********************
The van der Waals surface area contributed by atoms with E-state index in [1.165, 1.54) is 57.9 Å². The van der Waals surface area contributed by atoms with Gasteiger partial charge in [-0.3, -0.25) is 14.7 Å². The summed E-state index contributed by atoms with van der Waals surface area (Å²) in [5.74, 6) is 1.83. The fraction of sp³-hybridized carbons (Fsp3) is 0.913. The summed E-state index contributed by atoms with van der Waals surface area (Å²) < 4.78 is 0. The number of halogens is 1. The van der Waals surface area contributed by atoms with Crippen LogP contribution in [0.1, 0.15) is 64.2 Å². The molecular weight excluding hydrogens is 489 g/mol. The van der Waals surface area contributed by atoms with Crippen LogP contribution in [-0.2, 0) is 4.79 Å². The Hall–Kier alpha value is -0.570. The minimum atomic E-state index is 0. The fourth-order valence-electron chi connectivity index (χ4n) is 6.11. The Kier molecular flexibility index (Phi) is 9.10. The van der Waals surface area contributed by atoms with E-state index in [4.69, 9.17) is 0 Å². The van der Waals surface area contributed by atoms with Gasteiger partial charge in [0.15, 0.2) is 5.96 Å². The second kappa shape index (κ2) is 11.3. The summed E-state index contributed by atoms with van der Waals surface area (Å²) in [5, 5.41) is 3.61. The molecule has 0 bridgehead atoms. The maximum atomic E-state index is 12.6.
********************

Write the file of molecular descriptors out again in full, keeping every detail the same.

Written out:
The van der Waals surface area contributed by atoms with E-state index in [1.165, 1.54) is 57.9 Å². The van der Waals surface area contributed by atoms with Gasteiger partial charge in [-0.3, -0.25) is 14.7 Å². The summed E-state index contributed by atoms with van der Waals surface area (Å²) in [5.74, 6) is 1.83. The fraction of sp³-hybridized carbons (Fsp3) is 0.913. The summed E-state index contributed by atoms with van der Waals surface area (Å²) < 4.78 is 0. The number of halogens is 1. The van der Waals surface area contributed by atoms with Crippen LogP contribution in [0.1, 0.15) is 64.2 Å². The molecular weight excluding hydrogens is 489 g/mol. The van der Waals surface area contributed by atoms with Crippen LogP contribution in [-0.2, 0) is 4.79 Å². The Hall–Kier alpha value is -0.570. The minimum atomic E-state index is 0. The fourth-order valence-electron chi connectivity index (χ4n) is 6.11. The Kier molecular flexibility index (Phi) is 9.10. The van der Waals surface area contributed by atoms with E-state index in [4.69, 9.17) is 0 Å². The van der Waals surface area contributed by atoms with Gasteiger partial charge in [0.15, 0.2) is 5.96 Å². The second kappa shape index (κ2) is 11.3. The summed E-state index contributed by atoms with van der Waals surface area (Å²) in [5, 5.41) is 3.61. The molecule has 0 bridgehead atoms. The maximum atomic E-state index is 12.6.